Terry Pierce may be a new instructor for the UCLA Extension Writers’ Program, but with 17 published children’s books under her belt, she’s a veteran when it comes to the craft of writing for little ones. Here Terry shares her advice, her muse, and her secret to a successful children’s story.

Writers’ Program: This spring you’ll teach an online course called Introduction to Writing Easy Readers. What can students interested in writing for children expect from your class?

Terry Pierce: I suppose I should first define “easy reader” since there are many types of children’s books. These are the books with which children learn to read. Think of Dick and Jane, Frog and Toad, or the numerous leveled readers available to young children today. “Introduction to Writing Easy Readers” will be a generative class where students will learn the craft elements to write in this genre and apply that knowledge to their own work. By the end of the class, students will have a manuscript ready or near-ready to submit for publication, along with the knowledge to create future stories.

Wp’: What do you love about writing for children? What’s most challenging about writing in this genre?

TP: Besides working in fuzzy slippers? (ha-ha). Seriously, there are many things I love about writing for children. Having been a Montessori pre-primary teacher for 22 years, I love young children–their spontaneity, honesty, curiosity and innocence–and I feel privileged to be able to create books for them…I have to say there is nothing in the world like when a parent tells me that my books have affected their child, particularly when it turns them onto reading.

One of the biggest challenges of writing in this genre is striking the balance between creating an engaging story that will also meet the needs of a new reader. Because children cut their teeth on reading with this genre, it’s imperative that we create stories that won’t cause them frustration (and make them want to quit!)…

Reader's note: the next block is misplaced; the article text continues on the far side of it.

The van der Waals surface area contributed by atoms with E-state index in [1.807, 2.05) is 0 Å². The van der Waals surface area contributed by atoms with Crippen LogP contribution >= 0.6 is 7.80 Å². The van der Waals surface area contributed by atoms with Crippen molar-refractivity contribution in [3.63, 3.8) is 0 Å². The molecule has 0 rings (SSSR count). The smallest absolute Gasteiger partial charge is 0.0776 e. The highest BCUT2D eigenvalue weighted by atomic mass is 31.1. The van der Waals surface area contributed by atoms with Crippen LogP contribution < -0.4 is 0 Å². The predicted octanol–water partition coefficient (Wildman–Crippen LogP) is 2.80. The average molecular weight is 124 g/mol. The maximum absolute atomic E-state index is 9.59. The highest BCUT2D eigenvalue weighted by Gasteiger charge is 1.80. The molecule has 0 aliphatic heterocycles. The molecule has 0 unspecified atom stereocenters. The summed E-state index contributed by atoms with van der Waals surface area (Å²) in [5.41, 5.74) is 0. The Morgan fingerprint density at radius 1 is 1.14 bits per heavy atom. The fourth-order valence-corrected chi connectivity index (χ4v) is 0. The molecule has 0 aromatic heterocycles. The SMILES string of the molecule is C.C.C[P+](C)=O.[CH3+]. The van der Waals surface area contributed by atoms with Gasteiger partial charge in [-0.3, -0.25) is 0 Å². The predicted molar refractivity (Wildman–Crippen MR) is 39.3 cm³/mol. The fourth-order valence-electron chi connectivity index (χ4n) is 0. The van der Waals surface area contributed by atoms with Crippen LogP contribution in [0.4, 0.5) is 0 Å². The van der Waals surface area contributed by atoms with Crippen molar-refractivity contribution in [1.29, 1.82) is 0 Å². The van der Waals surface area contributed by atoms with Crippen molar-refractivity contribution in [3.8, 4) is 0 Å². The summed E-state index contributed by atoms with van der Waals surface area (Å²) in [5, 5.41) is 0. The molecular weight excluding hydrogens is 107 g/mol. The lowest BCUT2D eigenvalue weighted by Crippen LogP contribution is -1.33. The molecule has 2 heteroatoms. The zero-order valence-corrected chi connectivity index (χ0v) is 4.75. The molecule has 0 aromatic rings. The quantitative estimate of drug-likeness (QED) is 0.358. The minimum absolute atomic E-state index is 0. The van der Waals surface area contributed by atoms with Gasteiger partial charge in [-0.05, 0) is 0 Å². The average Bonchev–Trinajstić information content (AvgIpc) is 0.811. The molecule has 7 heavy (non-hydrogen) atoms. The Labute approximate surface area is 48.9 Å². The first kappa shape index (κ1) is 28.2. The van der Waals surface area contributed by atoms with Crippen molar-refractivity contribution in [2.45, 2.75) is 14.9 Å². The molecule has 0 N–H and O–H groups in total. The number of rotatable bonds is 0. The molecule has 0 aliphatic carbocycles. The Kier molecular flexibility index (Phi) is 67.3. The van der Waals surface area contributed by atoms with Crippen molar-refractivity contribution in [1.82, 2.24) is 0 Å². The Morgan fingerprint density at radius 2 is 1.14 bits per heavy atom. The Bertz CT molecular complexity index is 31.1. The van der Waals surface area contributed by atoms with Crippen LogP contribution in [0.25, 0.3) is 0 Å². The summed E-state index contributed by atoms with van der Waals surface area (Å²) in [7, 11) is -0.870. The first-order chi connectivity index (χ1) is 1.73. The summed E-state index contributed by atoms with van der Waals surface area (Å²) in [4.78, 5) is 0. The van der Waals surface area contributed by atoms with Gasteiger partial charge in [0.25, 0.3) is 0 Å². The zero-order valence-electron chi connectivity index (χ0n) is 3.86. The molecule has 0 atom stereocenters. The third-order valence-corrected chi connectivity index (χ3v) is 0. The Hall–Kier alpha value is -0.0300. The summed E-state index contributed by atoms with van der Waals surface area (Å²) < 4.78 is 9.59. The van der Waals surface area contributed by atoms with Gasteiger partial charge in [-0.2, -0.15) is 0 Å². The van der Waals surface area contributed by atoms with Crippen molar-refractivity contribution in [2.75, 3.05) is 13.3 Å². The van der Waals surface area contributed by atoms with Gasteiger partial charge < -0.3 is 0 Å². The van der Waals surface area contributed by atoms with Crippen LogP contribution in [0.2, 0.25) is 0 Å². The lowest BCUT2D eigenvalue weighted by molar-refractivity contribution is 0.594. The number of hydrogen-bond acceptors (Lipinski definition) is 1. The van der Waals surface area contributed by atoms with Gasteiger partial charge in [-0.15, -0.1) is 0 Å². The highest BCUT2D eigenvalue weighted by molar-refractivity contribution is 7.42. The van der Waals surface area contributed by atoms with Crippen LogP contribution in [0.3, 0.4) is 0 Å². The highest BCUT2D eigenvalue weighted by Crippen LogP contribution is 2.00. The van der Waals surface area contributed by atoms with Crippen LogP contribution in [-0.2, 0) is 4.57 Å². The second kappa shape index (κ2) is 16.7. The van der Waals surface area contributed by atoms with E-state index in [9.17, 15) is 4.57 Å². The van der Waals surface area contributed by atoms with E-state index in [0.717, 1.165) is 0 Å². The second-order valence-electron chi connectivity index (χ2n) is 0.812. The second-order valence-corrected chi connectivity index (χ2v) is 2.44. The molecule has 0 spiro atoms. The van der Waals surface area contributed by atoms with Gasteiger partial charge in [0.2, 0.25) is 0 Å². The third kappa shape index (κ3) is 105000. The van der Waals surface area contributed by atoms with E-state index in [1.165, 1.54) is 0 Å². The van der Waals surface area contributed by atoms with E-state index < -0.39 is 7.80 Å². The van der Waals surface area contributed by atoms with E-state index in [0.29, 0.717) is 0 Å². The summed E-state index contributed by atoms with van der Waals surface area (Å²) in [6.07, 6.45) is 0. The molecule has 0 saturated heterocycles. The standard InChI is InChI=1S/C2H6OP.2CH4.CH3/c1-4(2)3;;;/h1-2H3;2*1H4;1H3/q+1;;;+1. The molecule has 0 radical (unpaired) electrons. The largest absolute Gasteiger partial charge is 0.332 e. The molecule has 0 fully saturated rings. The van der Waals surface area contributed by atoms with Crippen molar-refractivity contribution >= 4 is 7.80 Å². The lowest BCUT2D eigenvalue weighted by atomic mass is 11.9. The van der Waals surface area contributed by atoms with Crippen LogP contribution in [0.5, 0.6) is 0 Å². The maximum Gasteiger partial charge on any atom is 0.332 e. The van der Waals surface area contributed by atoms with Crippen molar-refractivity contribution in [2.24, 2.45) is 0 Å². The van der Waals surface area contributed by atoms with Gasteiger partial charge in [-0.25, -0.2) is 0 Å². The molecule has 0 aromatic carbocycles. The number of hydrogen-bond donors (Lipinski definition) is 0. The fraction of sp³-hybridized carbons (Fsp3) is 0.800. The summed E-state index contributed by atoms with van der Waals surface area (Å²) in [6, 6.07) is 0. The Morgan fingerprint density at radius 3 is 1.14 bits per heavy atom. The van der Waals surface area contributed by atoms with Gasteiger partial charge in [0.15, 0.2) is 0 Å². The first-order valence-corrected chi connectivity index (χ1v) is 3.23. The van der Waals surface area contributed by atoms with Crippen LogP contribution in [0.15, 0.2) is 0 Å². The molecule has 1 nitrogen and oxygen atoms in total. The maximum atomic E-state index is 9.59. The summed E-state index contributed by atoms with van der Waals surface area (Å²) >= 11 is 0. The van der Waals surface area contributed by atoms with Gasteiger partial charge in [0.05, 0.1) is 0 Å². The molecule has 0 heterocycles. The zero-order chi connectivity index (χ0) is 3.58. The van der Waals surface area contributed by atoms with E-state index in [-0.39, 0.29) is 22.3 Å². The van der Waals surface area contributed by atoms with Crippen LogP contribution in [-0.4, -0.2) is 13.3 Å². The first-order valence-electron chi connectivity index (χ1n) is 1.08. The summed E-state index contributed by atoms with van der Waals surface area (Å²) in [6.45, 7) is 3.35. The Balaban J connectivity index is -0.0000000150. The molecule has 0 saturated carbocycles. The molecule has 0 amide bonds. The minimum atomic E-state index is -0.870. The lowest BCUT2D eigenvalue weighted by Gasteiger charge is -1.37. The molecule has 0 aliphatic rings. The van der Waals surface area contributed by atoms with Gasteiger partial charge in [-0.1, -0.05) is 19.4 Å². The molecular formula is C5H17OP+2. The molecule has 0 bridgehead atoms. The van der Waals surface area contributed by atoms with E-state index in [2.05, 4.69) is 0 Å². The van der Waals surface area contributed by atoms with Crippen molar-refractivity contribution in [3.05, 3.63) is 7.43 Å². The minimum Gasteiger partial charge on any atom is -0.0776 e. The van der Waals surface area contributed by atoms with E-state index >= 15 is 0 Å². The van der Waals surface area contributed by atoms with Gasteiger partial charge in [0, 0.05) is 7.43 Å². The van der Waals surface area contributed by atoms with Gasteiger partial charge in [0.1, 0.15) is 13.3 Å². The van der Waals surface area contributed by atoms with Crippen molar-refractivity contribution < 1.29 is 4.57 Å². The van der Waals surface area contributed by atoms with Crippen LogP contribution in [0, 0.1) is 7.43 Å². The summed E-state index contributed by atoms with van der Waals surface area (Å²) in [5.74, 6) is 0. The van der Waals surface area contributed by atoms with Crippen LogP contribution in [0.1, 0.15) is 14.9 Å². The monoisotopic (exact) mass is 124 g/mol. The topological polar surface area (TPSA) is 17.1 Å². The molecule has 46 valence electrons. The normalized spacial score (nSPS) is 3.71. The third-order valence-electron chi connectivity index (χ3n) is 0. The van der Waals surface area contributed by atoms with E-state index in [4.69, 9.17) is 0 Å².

Wp’: Our students are dying to know–what makes a great children’s story?

TP: The same thing that makes a great story in any genre (for children or adults): an intriguing character in a compelling situation. Whether it be a boy who sails across the sea to an island where he becomes King of the Wild Things, or a pig who tries to save his bacon with the help of a spider, or a girl who survives the odds when forced to compete in a savage ritual known as “The Hunger Games,” we all love to read about characters we care about and pull for as they struggle (and succeed) with their problems.

Wp’: When you sit down to write, what does your process look like? Do you have a ritual?

TP: No matter what I’m working on, I always start with the “two C’s” (coffee and cats). Coffee doesn’t need an explanation, but I should explain that since books for young children are meant to be read aloud, my cats are my “audience” (and yes, companions; writing is a solitary task!). I do have a “ritual” when writing for young children. When I work on easy readers or picture books, I always write the story by hand (in pencil) on a legal pad. I start by jotting down the story idea in 2-3 sentences; then I storyboard it in thumbnail sketches. I don’t draw, but I use keywords to layout the story’s plot into 14-15 squares I draw onto a piece of paper. This lets me see if I have enough of a story to warrant a 32-page picture book or easy reader…

Wp’: If you could give your students one piece of advice, what would it be?

TP: I would advise students to educate themselves about the craft of writing before learning to market their work. With so many resources available today, it’s easy to learn about marketing, but the truth is, no one will acquire your work if it isn’t well-written. There are terrific learning opportunities out there, especially for long-distance learning. Writing workshops and conferences are a good start but for writers who are committed to honing their craft, courses such as those offered through UCLA Extension Writers’ Program or other programs provide a great opportunity for in-depth learning.

Terry is teaching Introduction to Writing Easy Readers this spring. Enroll online or by calling (310) 825-9971.

Alicia Wheeler is the Program Assistant for Creative Writing (Online). Contact her at awheeler@uclaextension.edu or (310) 794-1846.

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